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Andrews v. Waste Management Inc.

United States District Court, M.D. Tennessee, Nashville Division

June 18, 2018

KELLEY H. ANDREWS, Plaintiff,
v.
WASTE MANAGEMENT INC. OF TENNESSEE, Defendant.

          MEMORANDUM OPINION

          WAVERLY D. CRENSHAW, JR.CHIEF UNITED STATES DISTRICT JUDGE

         Kelley H. Andrews filed this action against his former employer, Waste Management Inc. of Tennessee (“WM”), alleging that WM violated the Americans with Disabilities Act Amendments Act (“ADAAA”). (Doc. No. 16.) Before the Court is WM's Motion for Summary Judgment. (Doc. No. 25.) For the following reasons, the motion is granted in part and denied in part.

         I. Undisputed Facts

         Andrews began working at WM in 2013, where he, inter alia, drove a box truck route at WM's Rivergate MRF Recycling facility in Nashville (the “Route”). (Doc. No. 38 ¶¶ 1-2.) For most of Andrews's employment, a helper assisted him on the Route. (Id. ¶ 4.)

         Citing concerns with the Route's profitability, WM eliminated some customers on the Route and shortened the time spent at each stop in March 2014. (Id. ¶¶ 5-6.) The next month, WM removed Andrews's helper from the Route, and thereafter Andrews completed the Route alone. (Id. ¶ 7.) WM also reduced the Route from running five to three days per week, and Andrews worked at a WM warehouse the days he did not drive the Route. (Id. ¶ 9; Doc. No. 38-2, Sorensen Dep. at 18-19.)

         In October 2014, Andrews was diagnosed with prostate cancer and required radiation treatments. (Doc. No. 38 ¶ 10.) Andrews told his supervisor, Ron Sorensen, about his diagnosis, and Sorensen was understanding of Andrews's illness. (Id. ¶¶ 11-12.) WM granted Andrews's request for intermittent FMLA leave through December 31, 2014. (Id. ¶ 13.) During this time, Andrews generally received radiation treatment in the morning and then went to work. (Id. ¶ 14.) No. one at WM made negative remarks about Andrews's need for leave or indicated that his leave was problematic. (Id. ¶ 15.) Andrews's last radiation treatment was in December 2014, and he has since been cancer-free. (Id. ¶ 16.)

         In January 2015, WM eliminated the Route and Andrews's position, (Id. ¶¶ 18-19), allegedly due to the Route's profitability. (Id. ¶¶ 5-9, 17.) Another company, EarthSavers, took over the Route. (See id.) Andrews's employment with WM ended on February 13, 2015. (Id. ¶ 39.) Andrews's position at WM does not exist and WM did not hire anyone to replace him. (Id. ¶ 45.)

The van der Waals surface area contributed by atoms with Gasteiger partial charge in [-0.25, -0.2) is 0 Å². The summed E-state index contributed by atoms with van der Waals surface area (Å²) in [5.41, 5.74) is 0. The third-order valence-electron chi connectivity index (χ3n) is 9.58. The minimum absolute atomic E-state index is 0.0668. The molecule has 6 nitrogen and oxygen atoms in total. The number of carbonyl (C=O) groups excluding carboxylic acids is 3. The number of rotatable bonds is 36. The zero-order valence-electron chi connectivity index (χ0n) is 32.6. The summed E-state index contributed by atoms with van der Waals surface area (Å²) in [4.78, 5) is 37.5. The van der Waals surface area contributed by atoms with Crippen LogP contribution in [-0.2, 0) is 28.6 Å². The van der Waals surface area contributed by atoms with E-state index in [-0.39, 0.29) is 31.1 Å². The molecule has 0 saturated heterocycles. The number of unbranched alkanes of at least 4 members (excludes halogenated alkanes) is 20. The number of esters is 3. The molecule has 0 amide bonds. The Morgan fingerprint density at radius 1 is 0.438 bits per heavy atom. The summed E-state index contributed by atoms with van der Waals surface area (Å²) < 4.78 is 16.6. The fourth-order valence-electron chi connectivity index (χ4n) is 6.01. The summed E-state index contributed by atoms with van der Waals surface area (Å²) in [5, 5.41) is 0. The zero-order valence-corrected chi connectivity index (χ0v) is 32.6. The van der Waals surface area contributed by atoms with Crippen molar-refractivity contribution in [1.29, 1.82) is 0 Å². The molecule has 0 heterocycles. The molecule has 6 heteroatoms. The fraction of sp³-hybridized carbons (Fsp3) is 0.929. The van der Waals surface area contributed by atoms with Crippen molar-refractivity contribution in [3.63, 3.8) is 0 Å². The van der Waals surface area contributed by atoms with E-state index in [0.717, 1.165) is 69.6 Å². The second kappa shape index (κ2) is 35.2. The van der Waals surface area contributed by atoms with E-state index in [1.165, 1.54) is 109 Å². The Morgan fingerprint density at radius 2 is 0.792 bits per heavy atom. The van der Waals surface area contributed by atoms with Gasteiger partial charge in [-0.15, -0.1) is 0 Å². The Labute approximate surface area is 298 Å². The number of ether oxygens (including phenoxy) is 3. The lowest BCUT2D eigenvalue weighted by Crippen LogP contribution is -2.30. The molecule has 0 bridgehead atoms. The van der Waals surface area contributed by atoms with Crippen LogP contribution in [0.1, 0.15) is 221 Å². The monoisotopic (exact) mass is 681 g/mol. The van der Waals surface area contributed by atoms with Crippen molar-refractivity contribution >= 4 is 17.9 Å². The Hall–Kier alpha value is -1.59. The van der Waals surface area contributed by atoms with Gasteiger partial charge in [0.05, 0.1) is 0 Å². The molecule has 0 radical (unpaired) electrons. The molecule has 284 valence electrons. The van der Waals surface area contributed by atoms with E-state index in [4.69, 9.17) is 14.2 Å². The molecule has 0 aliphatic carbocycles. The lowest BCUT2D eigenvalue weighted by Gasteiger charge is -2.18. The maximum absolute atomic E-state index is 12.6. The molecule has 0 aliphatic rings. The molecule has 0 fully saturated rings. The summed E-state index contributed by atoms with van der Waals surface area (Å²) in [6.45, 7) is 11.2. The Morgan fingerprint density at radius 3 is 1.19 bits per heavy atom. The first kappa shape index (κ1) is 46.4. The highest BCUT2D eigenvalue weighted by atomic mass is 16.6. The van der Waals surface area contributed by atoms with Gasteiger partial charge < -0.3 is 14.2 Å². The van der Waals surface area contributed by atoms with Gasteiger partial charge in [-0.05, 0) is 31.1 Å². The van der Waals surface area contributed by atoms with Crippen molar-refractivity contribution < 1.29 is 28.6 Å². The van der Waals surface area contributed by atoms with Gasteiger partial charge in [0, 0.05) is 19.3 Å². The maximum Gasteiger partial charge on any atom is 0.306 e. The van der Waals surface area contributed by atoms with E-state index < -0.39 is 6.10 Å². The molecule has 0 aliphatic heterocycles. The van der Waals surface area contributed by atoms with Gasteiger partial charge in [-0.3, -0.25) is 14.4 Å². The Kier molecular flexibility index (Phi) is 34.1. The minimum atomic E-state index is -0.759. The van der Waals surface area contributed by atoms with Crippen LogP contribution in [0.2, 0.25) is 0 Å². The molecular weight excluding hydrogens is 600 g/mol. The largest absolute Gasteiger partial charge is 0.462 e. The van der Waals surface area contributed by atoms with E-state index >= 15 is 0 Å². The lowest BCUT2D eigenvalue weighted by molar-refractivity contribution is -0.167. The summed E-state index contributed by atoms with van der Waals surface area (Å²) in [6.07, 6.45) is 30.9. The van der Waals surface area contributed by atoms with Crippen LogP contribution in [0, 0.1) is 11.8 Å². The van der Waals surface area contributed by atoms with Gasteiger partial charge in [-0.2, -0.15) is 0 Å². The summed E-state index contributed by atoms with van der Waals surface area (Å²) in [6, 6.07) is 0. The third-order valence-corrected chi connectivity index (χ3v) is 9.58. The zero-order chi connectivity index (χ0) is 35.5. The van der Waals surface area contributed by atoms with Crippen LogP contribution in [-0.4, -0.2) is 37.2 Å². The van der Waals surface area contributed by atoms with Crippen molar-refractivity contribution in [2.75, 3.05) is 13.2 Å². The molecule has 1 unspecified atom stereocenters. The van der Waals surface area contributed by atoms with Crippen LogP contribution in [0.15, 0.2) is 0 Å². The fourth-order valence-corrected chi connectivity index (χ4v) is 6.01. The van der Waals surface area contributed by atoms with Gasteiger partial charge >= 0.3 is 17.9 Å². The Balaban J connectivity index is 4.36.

Andrews applied for three positions with WM but was not rehired. (Id. ¶¶ 32, 34, 40.) On January 28, 2015, Andrews applied for a Roll-Off Driver position, requisition number 234208 (“Position 1”). (Id. ¶ 32.)[1] On January 29, 2015, Andrews applied for a Commercial Driver position, requisition number 239302 (“Position 2”). (Id. ¶ 34.) In March 2015, Andrews applied for a Commercial Driver position, requisition number 243017 (“Position 3”). (Id. ¶ 40.) Position 3 was cancelled before it was filled and no one was ever hired for it. (Id. ¶ 41.)

         II. Standard of Review

         Summary judgment is appropriate where there is no genuine issue as to any material fact and the movant is entitled to judgment as a matter of law. Fed.R.Civ.P. 56(a); Pennington v. State Farm Mut. Auto. Ins. Co., 553 F.3d 447, 450 (6th Cir. 2009). The party bringing the summary judgment motion has the initial burden of informing the Court of the basis for its motion and identifying portions of the record that demonstrate the absence of a genuine dispute over material facts. Rodgers v. Banks, 344 F.3d 587, 595 (6th Cir. 2003). In deciding a motion for summary judgment, the Court must review all the evidence, facts, and inferences in the light most favorable to the nonmoving party. Van Gorder v. Grand Trunk W. R.R., Inc., 509 F.3d 265, 268 (6th Cir. 2007). The Court does not weigh the evidence, judge the credibility of witnesses, or determine the truth of the matter. Anderson v. Liberty Lobby, Inc., 477 U.S. 242, 249, 106 S.Ct. 2505, 91 L.Ed.2d 202 (1986). The Court determines whether sufficient evidence has been presented to make the material issue of fact a proper jury question. Id. The mere existence of a scintilla of evidence in support of the nonmoving party's position is insufficient to survive summary judgment; rather, there must be evidence on which the jury could reasonably find for the nonmoving party. Rodgers, 344 F.3d at 595.

         III. Discussion

         Andrews brings claims for disability discrimination under the ADAAA based on discriminatory termination and failure to hire. (Doc. No. 16.) WM moves for summary judgment on both claims. (Doc. No. 25.)

         A. Discriminatory Termination Claim

         A discriminatory termination claim follows the familiar burden-shifting analysis set forth in McDonnell Douglas Corp. v. Green, 411 U.S. 792, 93 S.Ct. 1817, 36 L.Ed.2d 668 (1972). To establish a disability discrimination claim using indirect evidence, a plaintiff must first establish a prima facie case of discrimination by showing: (1) he is disabled; (2) he is otherwise qualified for the position, with or without reasonable accommodation; (3) he suffered an adverse employment decision; (4) the employer knew or had reason to know of the plaintiff's disability; and (5) the position ...


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